One question I often receive is whether or not to use a comma with who. Let’s look at two examples, one with a comma and one without, and learn when to use the comma with who. Both examples come from the Associated Press, which generally has correct punctuation in its news stories.
Example 1: No Comma with Who
John Fenton Wheeler, an Associated Press foreign correspondent who was the last U.S. reporter expelled from Cold War-era Cuba, has died. (http://www.ap.org/Content/AP-In-The-News/2013/Former-AP-correspondent-Wheeler-dies-at-88)
In this example, the clause beginning with who tells the reader which correspondent. Here, “an Associated Press foreign correspondent” could refer to many people, a group of people. To tell the reader which person in this group the article is about, the who clause is necessary information.
The “official” name for the clause is restrictive clause. The clause restricts our attention from the group of people to just one person. It provides necessary information and cannot be separated from the word, correspondent, that it describes. As such, the writer correctly did not put a comma before who.
This sentence follows Zen Comma Rule V: Dont use commas to separate restrictive phrases and clauses begining with who.
Example 2: Comma with Who
Dave O’Hara, who covered Boston sports greats from Ted Williams to Larry Bird during a 50-year career with The Associated Press, died Wednesday. (http://www.ap.org/Content/AP-In-The-News/2013/Former-AP-Boston-sports-editor-OHara-dies)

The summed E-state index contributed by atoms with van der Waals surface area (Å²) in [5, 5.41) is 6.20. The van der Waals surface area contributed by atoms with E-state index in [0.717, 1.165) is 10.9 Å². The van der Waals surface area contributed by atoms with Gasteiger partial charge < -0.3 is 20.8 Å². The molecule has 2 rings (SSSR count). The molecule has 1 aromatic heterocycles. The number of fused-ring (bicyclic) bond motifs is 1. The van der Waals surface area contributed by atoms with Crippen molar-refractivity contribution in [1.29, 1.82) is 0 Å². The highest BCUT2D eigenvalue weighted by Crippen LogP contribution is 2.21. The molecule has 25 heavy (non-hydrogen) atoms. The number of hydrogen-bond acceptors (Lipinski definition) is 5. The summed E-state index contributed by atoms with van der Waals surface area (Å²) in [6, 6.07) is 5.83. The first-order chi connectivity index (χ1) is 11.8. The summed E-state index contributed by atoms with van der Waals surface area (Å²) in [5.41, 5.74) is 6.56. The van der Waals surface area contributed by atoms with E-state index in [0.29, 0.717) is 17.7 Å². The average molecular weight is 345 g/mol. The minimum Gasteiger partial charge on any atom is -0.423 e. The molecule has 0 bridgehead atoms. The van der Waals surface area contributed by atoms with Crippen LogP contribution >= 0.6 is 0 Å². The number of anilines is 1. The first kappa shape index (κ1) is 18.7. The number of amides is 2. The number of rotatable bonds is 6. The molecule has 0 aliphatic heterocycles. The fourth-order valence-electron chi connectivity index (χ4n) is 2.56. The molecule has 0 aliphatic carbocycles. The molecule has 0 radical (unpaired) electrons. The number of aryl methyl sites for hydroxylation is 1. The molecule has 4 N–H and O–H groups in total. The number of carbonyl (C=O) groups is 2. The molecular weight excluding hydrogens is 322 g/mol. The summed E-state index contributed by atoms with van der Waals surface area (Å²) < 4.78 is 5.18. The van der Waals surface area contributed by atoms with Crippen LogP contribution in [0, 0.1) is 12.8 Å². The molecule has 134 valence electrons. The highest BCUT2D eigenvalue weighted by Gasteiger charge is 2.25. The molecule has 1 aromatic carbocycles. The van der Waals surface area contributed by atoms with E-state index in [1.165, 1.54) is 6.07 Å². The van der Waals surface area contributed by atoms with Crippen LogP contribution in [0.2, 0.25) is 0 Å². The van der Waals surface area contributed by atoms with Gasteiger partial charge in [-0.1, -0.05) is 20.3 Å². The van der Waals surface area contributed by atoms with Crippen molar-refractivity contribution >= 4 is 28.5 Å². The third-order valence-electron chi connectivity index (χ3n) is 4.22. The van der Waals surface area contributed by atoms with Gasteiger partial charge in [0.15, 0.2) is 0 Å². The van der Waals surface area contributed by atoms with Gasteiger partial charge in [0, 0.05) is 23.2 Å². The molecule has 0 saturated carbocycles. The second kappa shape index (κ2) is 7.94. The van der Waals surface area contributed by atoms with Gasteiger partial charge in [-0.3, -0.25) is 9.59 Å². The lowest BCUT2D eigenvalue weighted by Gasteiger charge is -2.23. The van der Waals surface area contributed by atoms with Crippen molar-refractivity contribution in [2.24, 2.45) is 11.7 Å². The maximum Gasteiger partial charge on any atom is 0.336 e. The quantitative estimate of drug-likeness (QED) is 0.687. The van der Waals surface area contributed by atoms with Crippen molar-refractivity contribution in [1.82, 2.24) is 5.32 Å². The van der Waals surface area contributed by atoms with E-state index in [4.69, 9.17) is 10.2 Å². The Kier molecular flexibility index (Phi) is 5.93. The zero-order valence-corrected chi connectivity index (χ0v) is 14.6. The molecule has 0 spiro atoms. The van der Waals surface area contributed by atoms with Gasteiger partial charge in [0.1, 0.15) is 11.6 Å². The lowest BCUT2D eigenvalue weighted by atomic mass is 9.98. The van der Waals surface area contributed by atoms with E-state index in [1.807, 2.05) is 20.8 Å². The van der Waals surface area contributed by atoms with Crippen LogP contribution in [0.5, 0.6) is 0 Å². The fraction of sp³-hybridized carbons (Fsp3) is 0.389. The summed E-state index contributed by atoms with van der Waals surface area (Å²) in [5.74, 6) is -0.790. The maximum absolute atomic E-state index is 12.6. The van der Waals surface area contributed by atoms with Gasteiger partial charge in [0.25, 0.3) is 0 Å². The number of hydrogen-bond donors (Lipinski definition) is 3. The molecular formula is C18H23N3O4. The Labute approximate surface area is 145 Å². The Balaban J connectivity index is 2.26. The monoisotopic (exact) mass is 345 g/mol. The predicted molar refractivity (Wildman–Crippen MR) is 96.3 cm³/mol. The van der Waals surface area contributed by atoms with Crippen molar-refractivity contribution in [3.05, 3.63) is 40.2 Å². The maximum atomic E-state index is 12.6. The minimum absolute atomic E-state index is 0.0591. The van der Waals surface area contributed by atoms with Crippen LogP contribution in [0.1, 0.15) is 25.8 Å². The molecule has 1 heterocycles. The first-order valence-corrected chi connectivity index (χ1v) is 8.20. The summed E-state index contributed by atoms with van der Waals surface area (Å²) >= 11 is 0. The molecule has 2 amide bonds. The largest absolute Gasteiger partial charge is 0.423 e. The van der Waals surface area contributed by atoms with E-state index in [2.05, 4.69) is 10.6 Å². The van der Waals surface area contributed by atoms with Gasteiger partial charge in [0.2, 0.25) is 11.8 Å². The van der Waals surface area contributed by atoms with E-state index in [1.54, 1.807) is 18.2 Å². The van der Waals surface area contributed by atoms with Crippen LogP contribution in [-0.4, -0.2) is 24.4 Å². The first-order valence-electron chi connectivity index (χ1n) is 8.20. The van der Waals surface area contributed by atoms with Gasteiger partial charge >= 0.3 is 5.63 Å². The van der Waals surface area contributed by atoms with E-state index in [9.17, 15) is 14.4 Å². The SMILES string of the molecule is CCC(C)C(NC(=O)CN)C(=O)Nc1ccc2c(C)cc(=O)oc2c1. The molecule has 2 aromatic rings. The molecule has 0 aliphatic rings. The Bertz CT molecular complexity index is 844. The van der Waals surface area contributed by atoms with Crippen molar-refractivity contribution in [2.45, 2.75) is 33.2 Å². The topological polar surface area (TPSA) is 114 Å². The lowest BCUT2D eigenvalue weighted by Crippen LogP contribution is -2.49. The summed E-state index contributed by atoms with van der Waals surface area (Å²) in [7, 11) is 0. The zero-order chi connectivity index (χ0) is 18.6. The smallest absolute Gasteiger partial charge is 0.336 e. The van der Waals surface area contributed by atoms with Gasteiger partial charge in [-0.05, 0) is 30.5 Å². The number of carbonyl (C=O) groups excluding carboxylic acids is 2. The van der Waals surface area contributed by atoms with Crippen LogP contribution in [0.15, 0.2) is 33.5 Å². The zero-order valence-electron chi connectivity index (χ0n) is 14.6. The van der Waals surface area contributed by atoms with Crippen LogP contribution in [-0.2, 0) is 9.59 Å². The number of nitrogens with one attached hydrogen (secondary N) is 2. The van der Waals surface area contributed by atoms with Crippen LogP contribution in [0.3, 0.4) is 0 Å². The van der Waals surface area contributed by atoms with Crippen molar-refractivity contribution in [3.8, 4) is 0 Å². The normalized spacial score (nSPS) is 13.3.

In this example, the entire clause beginning with who is separated from the rest of the sentence with commas. We see the comma before who and the comma after Press. Here, the entire clause provides additional description of Dave O’Hara. The information, while interesting, is not necessary to tell the reader which person is being described.
The “official” name for the clause is non-restrictive clause. The descriptive clause beginning with who does not restrict the readers’ attention from a group of people to just one person. In fact, it can’t: Dave O’Hara is already just one person. For this reason, the information is not necessary for the reader to know whom the article is describing. The clause can be removed, and the readers will still understand the message of the sentence, including the person about whom the writer is writing. As such, the writer correctly used a comma before who and another after Press, thus separating the clause from the rest of the sentence.
This sentence follows Zen Comma Rule U: Use commas to separate non-restrictive phrases and clauses starting with who.